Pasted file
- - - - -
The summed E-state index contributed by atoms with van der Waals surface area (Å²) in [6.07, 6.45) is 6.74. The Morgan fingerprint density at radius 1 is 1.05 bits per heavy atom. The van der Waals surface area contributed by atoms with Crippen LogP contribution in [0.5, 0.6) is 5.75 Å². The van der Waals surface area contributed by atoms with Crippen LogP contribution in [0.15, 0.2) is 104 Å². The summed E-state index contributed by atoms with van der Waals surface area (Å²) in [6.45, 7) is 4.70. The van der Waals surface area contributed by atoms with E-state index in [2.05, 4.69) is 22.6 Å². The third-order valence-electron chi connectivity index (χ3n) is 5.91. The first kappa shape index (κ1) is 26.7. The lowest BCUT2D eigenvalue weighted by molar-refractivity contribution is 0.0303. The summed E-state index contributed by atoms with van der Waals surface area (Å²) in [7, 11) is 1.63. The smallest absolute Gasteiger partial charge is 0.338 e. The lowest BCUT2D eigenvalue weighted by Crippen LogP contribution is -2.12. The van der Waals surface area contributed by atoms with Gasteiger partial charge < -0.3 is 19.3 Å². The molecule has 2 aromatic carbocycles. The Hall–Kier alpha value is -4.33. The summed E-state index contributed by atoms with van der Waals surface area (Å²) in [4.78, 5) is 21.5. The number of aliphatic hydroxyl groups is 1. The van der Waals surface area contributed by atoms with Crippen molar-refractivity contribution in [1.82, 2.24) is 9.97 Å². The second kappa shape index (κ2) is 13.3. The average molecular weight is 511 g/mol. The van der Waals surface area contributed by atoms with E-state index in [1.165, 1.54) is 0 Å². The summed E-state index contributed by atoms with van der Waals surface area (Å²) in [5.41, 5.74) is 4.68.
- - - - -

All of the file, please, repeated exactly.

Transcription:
The summed E-state index contributed by atoms with van der Waals surface area (Å²) in [6.07, 6.45) is 6.74. The Morgan fingerprint density at radius 1 is 1.05 bits per heavy atom. The van der Waals surface area contributed by atoms with Crippen LogP contribution in [0.5, 0.6) is 5.75 Å². The van der Waals surface area contributed by atoms with Crippen LogP contribution in [0.15, 0.2) is 104 Å². The summed E-state index contributed by atoms with van der Waals surface area (Å²) in [6.45, 7) is 4.70. The van der Waals surface area contributed by atoms with E-state index in [2.05, 4.69) is 22.6 Å². The third-order valence-electron chi connectivity index (χ3n) is 5.91. The first kappa shape index (κ1) is 26.7. The lowest BCUT2D eigenvalue weighted by molar-refractivity contribution is 0.0303. The summed E-state index contributed by atoms with van der Waals surface area (Å²) in [7, 11) is 1.63. The smallest absolute Gasteiger partial charge is 0.338 e. The lowest BCUT2D eigenvalue weighted by Crippen LogP contribution is -2.12. The van der Waals surface area contributed by atoms with Gasteiger partial charge < -0.3 is 19.3 Å². The molecule has 2 aromatic carbocycles. The Hall–Kier alpha value is -4.33. The summed E-state index contributed by atoms with van der Waals surface area (Å²) in [4.78, 5) is 21.5. The number of aliphatic hydroxyl groups is 1. The van der Waals surface area contributed by atoms with Crippen molar-refractivity contribution in [1.82, 2.24) is 9.97 Å². The second kappa shape index (κ2) is 13.3. The average molecular weight is 511 g/mol. The van der Waals surface area contributed by atoms with E-state index in [1.165, 1.54) is 0 Å². The summed E-state index contributed by atoms with van der Waals surface area (Å²) in [5.41, 5.74) is 4.68.